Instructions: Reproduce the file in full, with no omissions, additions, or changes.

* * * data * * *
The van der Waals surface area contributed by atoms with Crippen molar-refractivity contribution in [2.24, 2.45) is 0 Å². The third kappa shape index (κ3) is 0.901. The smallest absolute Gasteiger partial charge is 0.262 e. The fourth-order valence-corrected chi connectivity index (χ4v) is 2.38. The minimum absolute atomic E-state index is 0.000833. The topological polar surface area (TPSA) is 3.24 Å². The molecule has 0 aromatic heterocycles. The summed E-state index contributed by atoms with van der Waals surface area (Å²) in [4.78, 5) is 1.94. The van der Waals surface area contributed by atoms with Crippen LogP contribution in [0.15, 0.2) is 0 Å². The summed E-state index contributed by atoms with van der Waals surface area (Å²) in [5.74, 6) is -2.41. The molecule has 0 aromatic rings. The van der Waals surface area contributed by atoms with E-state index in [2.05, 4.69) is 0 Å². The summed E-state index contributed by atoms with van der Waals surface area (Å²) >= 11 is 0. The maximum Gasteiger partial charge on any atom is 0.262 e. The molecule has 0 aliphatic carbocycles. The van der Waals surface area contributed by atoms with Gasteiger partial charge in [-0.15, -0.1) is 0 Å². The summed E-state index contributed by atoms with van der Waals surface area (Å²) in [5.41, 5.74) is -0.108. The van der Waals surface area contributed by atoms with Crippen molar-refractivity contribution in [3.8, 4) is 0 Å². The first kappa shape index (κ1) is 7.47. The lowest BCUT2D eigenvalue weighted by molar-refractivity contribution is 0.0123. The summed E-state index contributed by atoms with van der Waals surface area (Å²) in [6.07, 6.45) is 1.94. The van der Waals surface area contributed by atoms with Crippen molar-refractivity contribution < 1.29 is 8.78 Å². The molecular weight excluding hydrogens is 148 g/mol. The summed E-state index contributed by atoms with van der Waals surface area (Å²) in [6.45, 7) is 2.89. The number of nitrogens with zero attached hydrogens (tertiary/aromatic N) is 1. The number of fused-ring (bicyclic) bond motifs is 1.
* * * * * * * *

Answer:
The van der Waals surface area contributed by atoms with Crippen molar-refractivity contribution in [2.24, 2.45) is 0 Å². The third kappa shape index (κ3) is 0.901. The smallest absolute Gasteiger partial charge is 0.262 e. The fourth-order valence-corrected chi connectivity index (χ4v) is 2.38. The minimum absolute atomic E-state index is 0.000833. The topological polar surface area (TPSA) is 3.24 Å². The molecule has 0 aromatic heterocycles. The summed E-state index contributed by atoms with van der Waals surface area (Å²) in [4.78, 5) is 1.94. The van der Waals surface area contributed by atoms with Crippen LogP contribution in [0.15, 0.2) is 0 Å². The summed E-state index contributed by atoms with van der Waals surface area (Å²) in [5.74, 6) is -2.41. The molecule has 0 aromatic rings. The van der Waals surface area contributed by atoms with E-state index in [2.05, 4.69) is 0 Å². The summed E-state index contributed by atoms with van der Waals surface area (Å²) >= 11 is 0. The maximum Gasteiger partial charge on any atom is 0.262 e. The molecule has 0 aliphatic carbocycles. The van der Waals surface area contributed by atoms with Gasteiger partial charge in [-0.15, -0.1) is 0 Å². The summed E-state index contributed by atoms with van der Waals surface area (Å²) in [5.41, 5.74) is -0.108. The van der Waals surface area contributed by atoms with Crippen molar-refractivity contribution in [3.8, 4) is 0 Å². The first kappa shape index (κ1) is 7.47. The lowest BCUT2D eigenvalue weighted by molar-refractivity contribution is 0.0123. The summed E-state index contributed by atoms with van der Waals surface area (Å²) in [6.07, 6.45) is 1.94. The van der Waals surface area contributed by atoms with Crippen molar-refractivity contribution < 1.29 is 8.78 Å². The molecular weight excluding hydrogens is 148 g/mol. The summed E-state index contributed by atoms with van der Waals surface area (Å²) in [6.45, 7) is 2.89. The number of nitrogens with zero attached hydrogens (tertiary/aromatic N) is 1. The number of fused-ring (bicyclic) bond motifs is 1.